Results
In this section, we present the main results of the implementation of the proposed models. The results are given in seven sections. The first section provides a descriptive summary of how similar the environments, time points and bands are. The second section compares the proposed models with genomic data (WG), with pedigree information (WA) and without marker or pedigree data (WO). The third section compares the models in each environment for the 9 time-points. The fourth section compares the prediction accuracies of the proposed models between environments at each of the 9 time-points. The fifth section compares the 9 time-points in each environment for models M5, M7, M11, and M13. The sixth section compares the computing time needed to implement each of the proposed models; the random cross-validation shown in these four sections is the 50CV. Finally, the seventh section presents the prediction accuracy of models M11 and M13 for the 9 time-points and for each environment when in one environment, 90% of the lines were missing and are predicted using all the data in the other two environments; the random cross-validation in this section is the 90CV.
Descriptive summary of how similar the environments, time points and bands are
Pearson correlations of the time-points for each environment
Time | 1 | 2 | 3 | 4 | 5 | 6 | 7 | 8 | 9 |
---|---|---|---|---|---|---|---|---|---|
Drought | |||||||||
1 | 1.000 | 0.754 | 0.257 | 0.319 | −0.066 | −0.069 | 0.213 | −0.020 | −0.065 |
2 | 0.754 | 1.000 | 0.201 | 0.504 | 0.096 | 0.248 | −0.010 | 0.364 | 0.031 |
3 | 0.257 | 0.201 | 1.000 | 0.341 | 0.256 | 0.185 | 0.216 | −0.118 | 0.138 |
4 | 0.319 | 0.504 | 0.341 | 1.000 | 0.505 | 0.349 | 0.205 | 0.420 | 0.160 |
5 | −0.066 | 0.096 | 0.256 | 0.505 | 1.000 | 0.323 | −0.009 | 0.596 | 0.063 |
6 | −0.069 | 0.248 | 0.185 | 0.349 | 0.323 | 1.000 | −0.277 | 0.631 | 0.221 |
7 | 0.213 | −0.010 | 0.216 | 0.205 | −0.009 | −0.277 | 1.000 | −0.401 | 0.489 |
8 | −0.020 | 0.364 | −0.118 | 0.420 | 0.596 | 0.631 | −0.401 | 1.000 | 0.090 |
9 | −0.065 | 0.031 | 0.138 | 0.160 | 0.063 | 0.221 | 0.489 | 0.090 | 1.000 |
Irrigated | |||||||||
1 | 1.000 | 0.309 | 0.659 | 0.474 | 0.401 | −0.097 | −0.099 | 0.065 | −0.031 |
2 | 0.309 | 1.000 | 0.168 | 0.406 | −0.416 | 0.832 | 0.062 | 0.876 | 0.008 |
3 | 0.659 | 0.168 | 1.000 | 0.743 | 0.460 | −0.115 | 0.123 | 0.062 | 0.179 |
4 | 0.474 | 0.406 | 0.743 | 1.000 | 0.298 | 0.208 | 0.140 | 0.428 | 0.097 |
5 | 0.401 | −0.416 | 0.460 | 0.298 | 1.000 | −0.491 | −0.072 | −0.329 | −0.003 |
6 | −0.097 | 0.832 | −0.115 | 0.208 | −0.491 | 1.000 | 0.137 | 0.908 | 0.039 |
7 | −0.099 | 0.062 | 0.123 | 0.140 | −0.072 | 0.137 | 1.000 | 0.084 | 0.882 |
8 | 0.065 | 0.876 | 0.062 | 0.428 | −0.329 | 0.908 | 0.084 | 1.000 | 0.002 |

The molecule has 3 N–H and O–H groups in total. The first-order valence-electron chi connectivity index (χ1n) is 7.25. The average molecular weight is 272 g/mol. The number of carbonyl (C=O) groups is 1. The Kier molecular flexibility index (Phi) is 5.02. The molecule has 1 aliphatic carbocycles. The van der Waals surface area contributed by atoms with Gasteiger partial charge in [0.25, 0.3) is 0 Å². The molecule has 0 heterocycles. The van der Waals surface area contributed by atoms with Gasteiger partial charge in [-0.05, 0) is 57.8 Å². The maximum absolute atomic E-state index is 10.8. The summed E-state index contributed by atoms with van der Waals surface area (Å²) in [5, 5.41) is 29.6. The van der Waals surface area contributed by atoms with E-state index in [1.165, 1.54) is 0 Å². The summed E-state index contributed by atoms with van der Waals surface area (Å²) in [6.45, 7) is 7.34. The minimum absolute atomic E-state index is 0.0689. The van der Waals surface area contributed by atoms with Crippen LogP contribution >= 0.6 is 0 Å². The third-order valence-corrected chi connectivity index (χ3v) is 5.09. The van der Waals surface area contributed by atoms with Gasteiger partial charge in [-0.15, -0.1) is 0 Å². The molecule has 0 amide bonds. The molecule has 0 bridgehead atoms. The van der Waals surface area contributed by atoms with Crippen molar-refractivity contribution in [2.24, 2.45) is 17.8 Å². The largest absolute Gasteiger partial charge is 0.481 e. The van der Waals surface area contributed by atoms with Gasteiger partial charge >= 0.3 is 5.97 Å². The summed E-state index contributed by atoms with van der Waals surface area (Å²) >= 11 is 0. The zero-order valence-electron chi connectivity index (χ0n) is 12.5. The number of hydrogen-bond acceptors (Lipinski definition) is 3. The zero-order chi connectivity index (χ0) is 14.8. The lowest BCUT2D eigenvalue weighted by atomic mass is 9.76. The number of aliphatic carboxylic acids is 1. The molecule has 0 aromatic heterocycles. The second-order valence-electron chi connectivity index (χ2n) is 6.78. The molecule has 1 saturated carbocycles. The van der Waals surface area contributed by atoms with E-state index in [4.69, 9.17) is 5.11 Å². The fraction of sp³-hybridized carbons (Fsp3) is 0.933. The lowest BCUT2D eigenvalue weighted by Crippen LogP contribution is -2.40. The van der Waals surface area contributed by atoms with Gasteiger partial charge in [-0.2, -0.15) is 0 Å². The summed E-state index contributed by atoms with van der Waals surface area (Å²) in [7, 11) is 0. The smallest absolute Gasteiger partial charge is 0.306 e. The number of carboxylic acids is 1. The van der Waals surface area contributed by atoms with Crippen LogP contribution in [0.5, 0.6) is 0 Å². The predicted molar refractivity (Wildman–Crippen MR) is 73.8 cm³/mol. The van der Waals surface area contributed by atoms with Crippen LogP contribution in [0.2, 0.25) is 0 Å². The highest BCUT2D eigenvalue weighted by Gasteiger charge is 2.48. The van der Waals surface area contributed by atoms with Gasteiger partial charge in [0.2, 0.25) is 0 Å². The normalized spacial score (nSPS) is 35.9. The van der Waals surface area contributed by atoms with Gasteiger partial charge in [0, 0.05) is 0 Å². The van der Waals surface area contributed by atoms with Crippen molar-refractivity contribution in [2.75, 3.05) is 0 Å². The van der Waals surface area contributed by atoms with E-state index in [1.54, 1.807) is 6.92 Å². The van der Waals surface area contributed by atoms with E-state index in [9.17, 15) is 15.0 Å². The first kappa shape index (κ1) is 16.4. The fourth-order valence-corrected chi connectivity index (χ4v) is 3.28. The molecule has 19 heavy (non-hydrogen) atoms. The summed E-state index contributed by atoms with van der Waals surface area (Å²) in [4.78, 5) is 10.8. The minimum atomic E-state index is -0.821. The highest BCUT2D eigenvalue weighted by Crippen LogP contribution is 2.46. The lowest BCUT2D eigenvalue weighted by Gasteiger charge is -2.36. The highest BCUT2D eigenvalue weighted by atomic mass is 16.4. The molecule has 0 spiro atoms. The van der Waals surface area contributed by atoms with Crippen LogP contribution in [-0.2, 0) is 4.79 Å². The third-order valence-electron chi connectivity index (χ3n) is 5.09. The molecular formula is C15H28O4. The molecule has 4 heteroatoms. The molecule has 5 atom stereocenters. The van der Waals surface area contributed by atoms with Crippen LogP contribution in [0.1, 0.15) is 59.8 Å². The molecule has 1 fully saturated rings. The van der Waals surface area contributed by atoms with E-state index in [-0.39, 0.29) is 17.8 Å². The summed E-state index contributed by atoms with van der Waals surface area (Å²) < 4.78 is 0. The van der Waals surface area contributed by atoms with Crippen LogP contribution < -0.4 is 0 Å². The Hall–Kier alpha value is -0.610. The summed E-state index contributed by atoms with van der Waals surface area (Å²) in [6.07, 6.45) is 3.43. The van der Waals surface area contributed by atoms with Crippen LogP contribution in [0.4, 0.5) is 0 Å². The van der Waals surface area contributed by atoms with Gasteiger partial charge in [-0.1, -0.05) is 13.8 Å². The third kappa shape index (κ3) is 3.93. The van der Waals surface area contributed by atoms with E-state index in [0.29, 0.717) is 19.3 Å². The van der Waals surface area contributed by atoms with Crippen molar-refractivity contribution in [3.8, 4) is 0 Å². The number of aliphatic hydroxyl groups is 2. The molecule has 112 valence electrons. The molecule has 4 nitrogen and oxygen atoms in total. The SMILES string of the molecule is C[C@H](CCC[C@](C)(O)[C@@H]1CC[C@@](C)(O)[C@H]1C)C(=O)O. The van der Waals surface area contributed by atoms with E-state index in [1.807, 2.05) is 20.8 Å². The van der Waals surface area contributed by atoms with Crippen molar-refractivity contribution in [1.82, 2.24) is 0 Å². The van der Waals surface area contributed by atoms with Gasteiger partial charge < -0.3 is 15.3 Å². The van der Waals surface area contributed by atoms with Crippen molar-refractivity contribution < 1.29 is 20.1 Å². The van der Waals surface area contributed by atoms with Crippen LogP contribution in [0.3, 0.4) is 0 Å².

9 | −0.031 | 0.008 | 0.179 | 0.097 | −0.003 | 0.039 | 0.882 | 0.002 | 1.000 |
Reduced Irrigated | |||||||||
1 | 1.000 | 0.623 | 0.741 | 0.531 | 0.465 | −0.007 | −0.190 | 0.012 | −0.053 |
2 | 0.623 | 1.000 | 0.485 | 0.538 | 0.252 | 0.248 | −0.136 | 0.183 | −0.049 |
3 | 0.741 | 0.485 | 1.000 | 0.640 | 0.434 | 0.090 | −0.102 | 0.149 | 0.025 |
4 | 0.531 | 0.538 | 0.640 | 1.000 | 0.600 | 0.044 | 0.023 | 0.081 | 0.117 |
5 | 0.465 | 0.252 | 0.434 | 0.600 | 1.000 | −0.263 | −0.109 | −0.426 | 0.037 |
6 | −0.007 | 0.248 | 0.090 | 0.044 | −0.263 | 1.000 | 0.038 | 0.804 | 0.128 |
7 | −0.190 | −0.136 | −0.102 | 0.023 | −0.109 | 0.038 | 1.000 | 0.080 | 0.841 |
8 | 0.012 | 0.183 | 0.149 | 0.081 | −0.426 | 0.804 | 0.080 | 1.000 | 0.050 |
9 | −0.053 | −0.049 | 0.025 | 0.117 | 0.037 | 0.128 | 0.841 | 0.050 | 1.000 |
In Figs. 8, 9 and 10, we can see that most of the bands are highly correlated with the correlation between bands being stronger in the Irrigated and Reduced Irrigated environment and a weaker in the Drought environment. Also, it is very important to point out that the patterns of similarity in the correlations are very similar between the Irrigated and Reduced Irrigated environments. On the other hand, since the bands are very highly correlated, one can opt to omit some bands from the analysis without significant loss of information. This option was taken into account by Montesinos-López et al. [13] (reducing the dimension of the bands using principal component analysis and working only some bands that showed high heritability) but although the results were a little faster in terms of computational implementation, no gain was observed in terms of predicción accuracy. For this reason, in this paper we used all the available bands and we reduced the dimension of the bands by functional data analysis.
Comparing the models with genomic (WG), pedigree (WA) information and without genomic and without pedigree (WO) information
Comparing models in each environment for each time-point
Comparison between environments for each of the 9 time-points
Figures 4 and 5 show that there are differences in prediction accuracies between environments at time-points 1–9. At time-point 2, 3, 4 and 5, the best predictions are in the Reduced Irrigation environment, and at time-points 7 and 9, the best predictions are in the Drought environment, while at the remaining time-points (6 and 8), the predictions in the three environments are more similar. However, it is important to point out that the prediction accuracies for time-points 2, 3, 4 and 5 are around 0.2–0.5 for the Drought and Reduced Irrigated environments. On the other hand, most of the predictions for time-points 6, 7, 8 and 9 are higher than 0.35. Furthermore, at time-points 7 and 9, the worst predictions were observed in the Reduced Irrigation environment and the second worst in the Irrigated environment.